This experience of failing shaped my life forever. I credit my subsequent success and everything I have accomplished in life to having failed.
1. I made an agreement with myself to never find myself in such a position again.
2. I purposed to find out what was required to succeed and I did everything possible.
3. I became one of the most competitive students.
4. My focus was not only getting a high grade, but ensuring no one got a higher grade than I did.
5. My level of motivation to do well academically was exceptionally high.
6. Passing on the second attempt meant I was a more mature student among my peers going into high school and beyond. This had several advantages.
7. Not only was I a student leader, but I placed first in most of my classes from first to fifth form.
8. I was captain of my Schools' Challenge Quiz Team at Bishop Gibson High School.
9. I was deputy head girl (still think I should have been head girl).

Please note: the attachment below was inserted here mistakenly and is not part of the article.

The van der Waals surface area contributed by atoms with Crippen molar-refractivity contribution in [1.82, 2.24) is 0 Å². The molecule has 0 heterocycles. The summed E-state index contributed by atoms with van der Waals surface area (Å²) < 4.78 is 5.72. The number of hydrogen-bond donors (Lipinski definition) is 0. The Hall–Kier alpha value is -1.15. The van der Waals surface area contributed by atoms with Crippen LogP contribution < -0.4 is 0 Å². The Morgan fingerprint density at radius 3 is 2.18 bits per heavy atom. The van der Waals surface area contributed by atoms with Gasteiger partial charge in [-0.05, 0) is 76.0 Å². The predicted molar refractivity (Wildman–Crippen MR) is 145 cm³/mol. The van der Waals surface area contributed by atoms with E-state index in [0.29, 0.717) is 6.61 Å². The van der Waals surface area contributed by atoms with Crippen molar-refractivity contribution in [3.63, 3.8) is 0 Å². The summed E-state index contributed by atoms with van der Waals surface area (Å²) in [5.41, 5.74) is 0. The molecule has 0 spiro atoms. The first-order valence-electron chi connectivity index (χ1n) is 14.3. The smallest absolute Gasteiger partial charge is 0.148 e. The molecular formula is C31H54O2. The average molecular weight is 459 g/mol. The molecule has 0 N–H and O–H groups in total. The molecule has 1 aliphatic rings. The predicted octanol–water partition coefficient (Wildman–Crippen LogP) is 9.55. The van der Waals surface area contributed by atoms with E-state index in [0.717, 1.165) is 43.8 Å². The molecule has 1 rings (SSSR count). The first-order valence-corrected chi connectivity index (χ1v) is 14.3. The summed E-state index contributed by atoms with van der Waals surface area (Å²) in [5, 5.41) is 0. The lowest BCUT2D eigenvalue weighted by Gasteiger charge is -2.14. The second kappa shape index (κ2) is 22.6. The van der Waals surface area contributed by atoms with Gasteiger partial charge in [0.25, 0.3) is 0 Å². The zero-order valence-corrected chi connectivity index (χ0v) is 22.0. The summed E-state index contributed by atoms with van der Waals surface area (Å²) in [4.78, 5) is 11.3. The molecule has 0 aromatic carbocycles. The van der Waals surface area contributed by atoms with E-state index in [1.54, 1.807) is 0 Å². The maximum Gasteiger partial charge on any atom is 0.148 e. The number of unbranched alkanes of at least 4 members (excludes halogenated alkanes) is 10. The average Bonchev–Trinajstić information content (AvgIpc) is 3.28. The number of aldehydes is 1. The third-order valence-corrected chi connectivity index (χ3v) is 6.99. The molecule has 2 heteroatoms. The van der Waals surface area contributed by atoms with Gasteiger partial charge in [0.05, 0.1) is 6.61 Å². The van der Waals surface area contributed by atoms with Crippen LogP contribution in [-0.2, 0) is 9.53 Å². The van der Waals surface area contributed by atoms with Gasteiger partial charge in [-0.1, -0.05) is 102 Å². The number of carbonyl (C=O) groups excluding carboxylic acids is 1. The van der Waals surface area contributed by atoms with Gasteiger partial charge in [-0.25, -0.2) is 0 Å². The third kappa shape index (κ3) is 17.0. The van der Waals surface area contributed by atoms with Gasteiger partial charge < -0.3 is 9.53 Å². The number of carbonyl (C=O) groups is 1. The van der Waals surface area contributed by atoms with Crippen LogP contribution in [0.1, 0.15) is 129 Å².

10. I was valedictorian of the graduating class.
I share this because I want to make it clear that you have not messed up your life because you did not get the grade that you wanted and did not get into the school of your choice. In life, everything happens for a reason. I am not here celebrating 'failure' but celebrating the lessons that can be learnt and how we move forward from failure.
Get ready for round two
So, my friends in the 27%, I feel your pain, but it's time to dry those tears, wash your face, put a smile on and say to life, "Bring it on! I am ready for round two'. Bloom where you are planted. I have seen the most beautiful flowers growing out of cracks in solid concrete. I have seen white lilies growing out of mud in the gutter. This sad experience is just a blip on the monitor of life.